Pakistan Movement History of the movement[edit] Background[edit] In all over the subcontinent, the British government took over the state machinery, bureaucracy, universities, schools, and institutions as well establishing its own.[22] During this time, Lord Macaulay radical and influential educational reforms led to the numerous changes to the introduction and teaching of Western languages (e.g. Traditional Hindu and Islamic studies were no longer supported by the British Crown, and nearly all of the madrasahs lost their waqf (lit. financial endowment).[23][24] Discontent by these reforms, the Muslim and Hindus initiated the first rebellion in 1857 which was inverted by the British forces, followed by final abdication of last Mughal emperor Bahadur Shah II, also the same year. In justifying these actions, Macaulay's notably argument that Sanskrit and Arabic were wholly inadequate for students studying history, science and technology. Renaissance vision[edit]

Istanbul Haydarpaşa Terminal The Haydarpaşa Terminal or Haydarpaşa Terminus (Turkish: Haydarpaşa Garı) is a major intercity terminal and transportation hub in Kadıköy, İstanbul. It is the busiest rail terminal in Turkey and one of the busiest in Eastern Europe. The terminal also has connections to bus and ferry services. The Moda Tramway is a few blocks south of the terminal. The terminal has a main building (opened in 1908) that houses the headquarters of District 1. Haydarpaşa Terminal is the western terminus of the Istanbul-Ankara Main Line and was the western terminus of the former Baghdad Railway (İstanbul-Konya-Adana-Aleppo-Baghdad) and the Hejaz Railway (İstanbul-Konya-Adana-Aleppo-Damascus-Amman-Medina).[1] The tracks do not cross the Bosphorus, but there is a train ferry which carries rail cars from the Haydarpaşa Terminal on the Asian side to the Sirkeci Terminal on the European side.[1] History[edit] Ottoman Era (1872–1922)[edit] Interior hall in Haydarpaşa Terminal Republican Era (1923–Present)[edit]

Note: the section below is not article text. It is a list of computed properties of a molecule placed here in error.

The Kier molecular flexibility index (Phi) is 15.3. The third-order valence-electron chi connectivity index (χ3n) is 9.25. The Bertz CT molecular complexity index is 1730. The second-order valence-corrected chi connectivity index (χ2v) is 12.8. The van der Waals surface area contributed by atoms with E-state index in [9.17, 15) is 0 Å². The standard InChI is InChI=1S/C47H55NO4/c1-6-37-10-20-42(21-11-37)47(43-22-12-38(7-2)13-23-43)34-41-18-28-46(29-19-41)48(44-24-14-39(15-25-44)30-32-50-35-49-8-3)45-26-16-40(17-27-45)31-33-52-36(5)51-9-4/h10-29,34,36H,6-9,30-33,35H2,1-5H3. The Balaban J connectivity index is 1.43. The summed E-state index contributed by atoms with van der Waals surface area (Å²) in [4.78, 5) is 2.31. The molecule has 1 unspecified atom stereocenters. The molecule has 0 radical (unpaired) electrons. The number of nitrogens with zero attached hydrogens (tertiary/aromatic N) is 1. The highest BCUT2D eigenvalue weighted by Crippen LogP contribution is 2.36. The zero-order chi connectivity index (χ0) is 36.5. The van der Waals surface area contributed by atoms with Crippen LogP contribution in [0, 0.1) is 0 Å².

File:Traditional Dresses of Kashmir.jpg Culture of India The culture of India refers to the way of life of the people of India. India's languages, religions, dance, music, architecture, food, and customs differ from place to place within the country. The Indian culture, often labelled as an amalgamation of several cultures, spans across the Indian subcontinent and has been influenced by a history that is several millennia old.[1][2] Many elements of India's diverse cultures, such as Indian religions, yoga, and Indian cuisine, have had a profound impact across the world. Religions[edit] India is the birthplace of Hinduism, Buddhism, Jainism and Sikhism, collectively known as Indian religions.[4] Indian religions, also known as Dharmic religions are a major form of world religions along with Abrahamic one. Today, Hinduism and Buddhism are the world's third and fourth-largest religions respectively, with over 2 billion followers altogether,[5][6][7] and possibly as many as 2.5 or 2.6 billion followers.[5][8] Perceptions of Indian culture[edit]